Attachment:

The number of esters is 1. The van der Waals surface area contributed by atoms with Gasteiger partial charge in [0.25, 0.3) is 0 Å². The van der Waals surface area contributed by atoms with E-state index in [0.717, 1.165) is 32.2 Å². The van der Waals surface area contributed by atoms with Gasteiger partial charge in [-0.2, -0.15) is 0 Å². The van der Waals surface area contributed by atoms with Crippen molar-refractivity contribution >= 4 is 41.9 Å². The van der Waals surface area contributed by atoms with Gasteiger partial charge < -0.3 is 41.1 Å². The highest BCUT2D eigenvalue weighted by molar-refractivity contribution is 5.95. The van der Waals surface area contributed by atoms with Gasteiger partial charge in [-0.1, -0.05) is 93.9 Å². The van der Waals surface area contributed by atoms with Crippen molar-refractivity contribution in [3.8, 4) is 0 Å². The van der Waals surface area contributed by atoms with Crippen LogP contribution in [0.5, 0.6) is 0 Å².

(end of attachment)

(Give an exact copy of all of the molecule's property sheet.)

The number of esters is 1. The van der Waals surface area contributed by atoms with Gasteiger partial charge in [0.25, 0.3) is 0 Å². The van der Waals surface area contributed by atoms with E-state index in [0.717, 1.165) is 32.2 Å². The van der Waals surface area contributed by atoms with Gasteiger partial charge in [-0.2, -0.15) is 0 Å². The van der Waals surface area contributed by atoms with Crippen molar-refractivity contribution >= 4 is 41.9 Å². The van der Waals surface area contributed by atoms with Gasteiger partial charge < -0.3 is 41.1 Å². The highest BCUT2D eigenvalue weighted by molar-refractivity contribution is 5.95. The van der Waals surface area contributed by atoms with Gasteiger partial charge in [-0.1, -0.05) is 93.9 Å². The van der Waals surface area contributed by atoms with Crippen molar-refractivity contribution in [3.8, 4) is 0 Å². The van der Waals surface area contributed by atoms with Crippen LogP contribution in [0.5, 0.6) is 0 Å².